Food brands are getting to know consumers one to one, and at times it’s like an awkward first date: Communication is a little uncertain, and the next steps are unclear. 2020 may have accelerated the direct channel between CPG companies and shoppers but capitalizing on it takes customer data platforms (CDPs) that churn through the process of learning about shoppers as individuals. It’s a capability that’s new to food manufacturers — and one that’s critical to master quickly. In the quest for brand relevancy, there’s often only one chance for a second date.
It’s no secret how we got here. As consumers turned to online shopping during the global pandemic, the economics of the direct-to-consumer (DTC) channel suddenly shifted for food and beverage brands, and what began as modest efforts to acquire consumer data became lucrative revenue streams. Brands responded with rapid rollouts of services, such as PepsiCo’s launch of Snacks.com and PantryShop.com in 30 days. Enrollment in food and beverage subscription programs surged 25%. CPG brands experienced more absolute growth in 2020 than in the four-year period from 2016 to 2019.
Now comes the task of continuing the trajectory and doing so profitably. Managing assortments for DTC is key for food brands, including optimizing SKUs and basket sizes. So is the introduction of differentiated pricing models such as subscriptions and premium pricing for channel-exclusive offerings.
Most challenging – and vital — is creating the marketing engine that’s necessary to make the economics of DTC work. Understanding customer lifetime value and retaining customers is the foundation to profitable DTC growth, and it’s where CDPs come in, enabling food manufacturers to control the post-purchase experience and keep their brands relevant.
When it comes to building out CDPs, however, food brands are on a learning curve. Most maintain data management platforms (DMPs) in which they house second- and third-party data, the large, anonymized pools of information that CPG advertisers and agencies traditionally rely on to improve ad targeting. The value in first-party data, however, is its potential to create unified views of individual consumers, and that takes a CDP. Think of DMPs as core to the adtech stack, and CDP as core to martech.
While brands can gain 360-degree customer views without building CDPs — cloud technologies and open systems also provide unified views and unique IDs — CDPs go a step further. They add real-time unification and decisioning capabilities. By ingesting customer data from multiple enterprise systems such as CRM, mobile app logs and ecommerce, CDPs create powerful customer insights that brands can use for real-time activation of personalized content and messaging to orchestrate the desired experience. The result is a path to connect with consumers and boost brand relevance in ways that food brands have not had until now.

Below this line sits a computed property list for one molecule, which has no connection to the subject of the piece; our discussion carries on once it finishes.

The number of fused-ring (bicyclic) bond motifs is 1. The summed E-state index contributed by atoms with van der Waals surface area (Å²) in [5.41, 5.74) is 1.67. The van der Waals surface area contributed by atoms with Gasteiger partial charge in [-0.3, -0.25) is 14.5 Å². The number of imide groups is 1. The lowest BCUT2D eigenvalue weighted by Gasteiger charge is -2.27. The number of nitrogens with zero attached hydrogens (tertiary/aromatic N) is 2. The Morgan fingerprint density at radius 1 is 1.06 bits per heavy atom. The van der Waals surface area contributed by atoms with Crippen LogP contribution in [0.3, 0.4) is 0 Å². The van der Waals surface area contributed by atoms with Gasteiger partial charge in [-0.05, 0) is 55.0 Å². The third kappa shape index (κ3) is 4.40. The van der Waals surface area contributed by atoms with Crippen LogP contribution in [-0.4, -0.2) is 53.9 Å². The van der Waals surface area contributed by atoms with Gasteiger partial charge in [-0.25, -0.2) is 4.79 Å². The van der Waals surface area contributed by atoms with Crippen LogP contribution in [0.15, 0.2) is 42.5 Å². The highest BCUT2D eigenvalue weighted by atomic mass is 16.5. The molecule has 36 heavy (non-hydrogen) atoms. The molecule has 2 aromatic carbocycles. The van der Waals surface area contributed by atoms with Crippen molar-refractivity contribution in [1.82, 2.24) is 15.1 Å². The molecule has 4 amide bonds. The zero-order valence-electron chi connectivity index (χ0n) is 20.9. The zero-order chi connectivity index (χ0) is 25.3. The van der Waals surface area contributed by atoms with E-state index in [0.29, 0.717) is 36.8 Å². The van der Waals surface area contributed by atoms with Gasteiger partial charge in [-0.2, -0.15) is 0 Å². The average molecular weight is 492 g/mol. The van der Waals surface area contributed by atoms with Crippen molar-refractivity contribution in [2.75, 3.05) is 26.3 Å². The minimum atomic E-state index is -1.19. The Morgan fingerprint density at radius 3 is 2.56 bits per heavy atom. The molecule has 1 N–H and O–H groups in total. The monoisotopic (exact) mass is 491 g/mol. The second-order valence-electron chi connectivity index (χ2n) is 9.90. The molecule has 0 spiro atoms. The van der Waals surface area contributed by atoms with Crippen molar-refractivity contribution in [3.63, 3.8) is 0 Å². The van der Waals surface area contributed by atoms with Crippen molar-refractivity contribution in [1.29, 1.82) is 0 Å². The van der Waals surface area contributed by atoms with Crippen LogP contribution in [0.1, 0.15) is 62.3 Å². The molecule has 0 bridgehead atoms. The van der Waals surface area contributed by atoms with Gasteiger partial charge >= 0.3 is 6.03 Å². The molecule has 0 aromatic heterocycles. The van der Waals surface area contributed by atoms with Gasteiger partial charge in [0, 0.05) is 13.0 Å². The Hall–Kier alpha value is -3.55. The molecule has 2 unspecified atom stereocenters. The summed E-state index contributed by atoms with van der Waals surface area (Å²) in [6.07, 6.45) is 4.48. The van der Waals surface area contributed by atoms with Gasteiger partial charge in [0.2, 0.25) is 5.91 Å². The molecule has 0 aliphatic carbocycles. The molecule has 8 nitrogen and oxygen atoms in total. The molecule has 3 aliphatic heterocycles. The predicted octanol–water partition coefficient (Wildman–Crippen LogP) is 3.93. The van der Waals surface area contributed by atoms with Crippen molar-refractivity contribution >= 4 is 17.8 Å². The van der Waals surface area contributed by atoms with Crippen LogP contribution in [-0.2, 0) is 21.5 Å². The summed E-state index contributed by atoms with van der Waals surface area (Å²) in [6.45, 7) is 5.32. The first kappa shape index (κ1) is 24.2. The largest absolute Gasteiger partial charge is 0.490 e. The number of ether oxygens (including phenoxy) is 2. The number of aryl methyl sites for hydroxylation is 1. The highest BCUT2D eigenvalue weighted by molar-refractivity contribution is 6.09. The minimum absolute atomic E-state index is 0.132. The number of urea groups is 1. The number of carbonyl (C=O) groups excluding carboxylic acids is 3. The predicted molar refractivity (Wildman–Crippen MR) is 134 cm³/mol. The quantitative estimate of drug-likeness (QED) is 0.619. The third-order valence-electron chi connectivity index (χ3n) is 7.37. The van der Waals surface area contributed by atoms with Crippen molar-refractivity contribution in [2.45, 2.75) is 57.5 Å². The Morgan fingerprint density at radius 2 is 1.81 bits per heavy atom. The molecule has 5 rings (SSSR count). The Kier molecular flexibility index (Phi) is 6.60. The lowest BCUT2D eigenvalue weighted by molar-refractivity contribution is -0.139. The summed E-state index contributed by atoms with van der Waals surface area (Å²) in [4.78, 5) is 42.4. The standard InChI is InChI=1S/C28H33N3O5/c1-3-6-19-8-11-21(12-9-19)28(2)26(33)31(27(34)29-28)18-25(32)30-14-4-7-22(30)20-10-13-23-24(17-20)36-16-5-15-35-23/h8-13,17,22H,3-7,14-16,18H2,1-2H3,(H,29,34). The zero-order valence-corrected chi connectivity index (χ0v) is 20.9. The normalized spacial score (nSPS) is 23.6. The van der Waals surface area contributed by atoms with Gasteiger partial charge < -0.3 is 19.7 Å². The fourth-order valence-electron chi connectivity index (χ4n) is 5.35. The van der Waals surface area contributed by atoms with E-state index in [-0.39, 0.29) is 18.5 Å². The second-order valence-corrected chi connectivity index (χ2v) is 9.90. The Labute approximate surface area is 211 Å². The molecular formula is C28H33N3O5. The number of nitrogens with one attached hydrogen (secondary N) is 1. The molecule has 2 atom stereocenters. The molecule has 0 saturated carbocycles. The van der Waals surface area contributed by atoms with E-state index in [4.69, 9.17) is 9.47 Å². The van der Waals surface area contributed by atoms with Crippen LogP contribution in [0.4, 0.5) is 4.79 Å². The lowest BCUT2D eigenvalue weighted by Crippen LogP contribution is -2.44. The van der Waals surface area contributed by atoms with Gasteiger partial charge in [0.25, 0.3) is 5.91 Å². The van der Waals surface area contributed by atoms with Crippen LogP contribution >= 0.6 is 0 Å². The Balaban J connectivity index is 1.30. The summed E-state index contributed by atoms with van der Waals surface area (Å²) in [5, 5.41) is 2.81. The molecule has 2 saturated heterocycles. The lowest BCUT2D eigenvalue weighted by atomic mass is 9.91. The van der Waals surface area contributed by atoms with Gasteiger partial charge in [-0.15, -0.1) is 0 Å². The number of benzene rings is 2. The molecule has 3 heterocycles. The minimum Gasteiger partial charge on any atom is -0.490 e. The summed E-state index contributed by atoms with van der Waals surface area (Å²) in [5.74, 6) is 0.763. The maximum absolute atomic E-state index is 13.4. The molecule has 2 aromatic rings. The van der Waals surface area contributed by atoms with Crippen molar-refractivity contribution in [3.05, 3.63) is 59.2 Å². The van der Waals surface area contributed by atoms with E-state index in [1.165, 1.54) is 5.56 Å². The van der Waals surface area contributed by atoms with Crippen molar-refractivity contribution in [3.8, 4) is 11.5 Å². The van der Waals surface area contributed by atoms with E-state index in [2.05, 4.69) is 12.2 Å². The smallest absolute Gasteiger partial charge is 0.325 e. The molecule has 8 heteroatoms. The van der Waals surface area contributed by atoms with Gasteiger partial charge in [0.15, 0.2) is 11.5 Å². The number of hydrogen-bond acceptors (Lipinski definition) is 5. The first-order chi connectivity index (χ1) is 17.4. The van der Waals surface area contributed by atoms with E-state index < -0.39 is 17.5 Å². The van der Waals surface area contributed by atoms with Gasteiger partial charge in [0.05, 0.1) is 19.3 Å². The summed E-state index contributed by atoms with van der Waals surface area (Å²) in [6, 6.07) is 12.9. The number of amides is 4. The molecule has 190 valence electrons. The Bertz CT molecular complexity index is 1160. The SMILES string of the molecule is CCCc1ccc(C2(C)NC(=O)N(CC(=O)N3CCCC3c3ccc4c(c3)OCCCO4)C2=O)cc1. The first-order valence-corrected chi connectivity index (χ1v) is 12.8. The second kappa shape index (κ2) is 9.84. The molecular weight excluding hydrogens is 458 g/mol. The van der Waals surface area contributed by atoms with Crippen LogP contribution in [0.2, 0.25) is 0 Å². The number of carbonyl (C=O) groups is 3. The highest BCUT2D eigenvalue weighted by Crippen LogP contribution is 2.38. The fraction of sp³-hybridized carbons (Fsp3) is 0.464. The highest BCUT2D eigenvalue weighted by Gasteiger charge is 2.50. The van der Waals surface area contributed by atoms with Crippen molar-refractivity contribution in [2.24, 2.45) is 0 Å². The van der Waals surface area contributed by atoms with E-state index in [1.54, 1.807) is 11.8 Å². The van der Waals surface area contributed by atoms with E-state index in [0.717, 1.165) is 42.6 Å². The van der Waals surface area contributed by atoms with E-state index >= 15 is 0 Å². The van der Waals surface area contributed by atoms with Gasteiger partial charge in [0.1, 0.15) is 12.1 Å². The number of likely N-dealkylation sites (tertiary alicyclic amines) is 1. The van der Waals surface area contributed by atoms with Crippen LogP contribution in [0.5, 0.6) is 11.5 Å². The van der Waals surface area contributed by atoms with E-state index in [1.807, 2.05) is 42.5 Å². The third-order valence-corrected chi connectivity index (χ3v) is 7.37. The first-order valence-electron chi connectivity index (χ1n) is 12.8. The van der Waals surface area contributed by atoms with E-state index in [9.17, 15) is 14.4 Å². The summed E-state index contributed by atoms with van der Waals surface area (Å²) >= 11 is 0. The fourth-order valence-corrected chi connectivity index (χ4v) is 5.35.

If data is currency, first-party data is the bitcoin for food brands. Like bitcoin, which just became a trillion-dollar asset class, first-party data is scarce and has significant store of value for food brands. If leveraged effectively through a CDP, it can yield the higher customer lifetime value that’s required to succeed in the DTC channel.
As the race to acquire first-party data heats up, food brands are building and refining CDPs and exploring the platforms’ ability to work in tandem with DMPs. The two platforms are complementary: The DMP’s demographics and location details enrich the personal preferences of the CDP for smarter customer communication, and the CDP first-party data helps the DMP improve ad targeting.
CPG manufacturers that are winning relative to their category are twice as likely to have a robust CDP that integrates data from multiple sources, including retailers and syndicated data. Yet building a dynamic CDP with a unified, real-time 360-degree customer view has inherent challenges for food brands. Within most organizations, data is often siloed and fragmented due to functional, technology or geographic boundaries. For large multi-brand, multinational food companies, brand silos add to the woes.
But the opportunity to view the total value of consumers across the enterprise and capitalize on it is a major motivator for brands. For example, Kellogg’s is using data and analytics capabilities across the consumer journey to capture and retain new cohorts, engage across occasions, and deepen relationships to grow its share of wallet and loyalty. To create more targeted communications with consumers, the company is combining data from 33 million US households in its family rewards loyalty program, which is first party data, with its Keystone platform’s tracking of social, point of sale and contextual data.
Similarly, Jack in the Box combines first- and third-party data in the digital customer platform we created for the San Diego-based hamburger chain. The solution connects customers’ front-end experience to the brand’s back-end operations. The mobile app our team developed – the company’s first ever — improves business insight and decision making by integrating with the chain’s kitchens and CRM tools. Same-store sales increased 2.7% in the first quarter the app was released. By adding our Evolutionary AI capabilities, which use AutoML to refine the model in real time based on performance, Jack in the Box curates personalized offers and maximizes its response rate and profitability.
For food brands, it takes acquiring data sets, understanding consumers’ needs and applying behavioral insights to answer the question of what drives relevance for customers. CDPs let them get to know consumers, one conversation at a time – and create the stickiness that delivers higher customer lifetime value.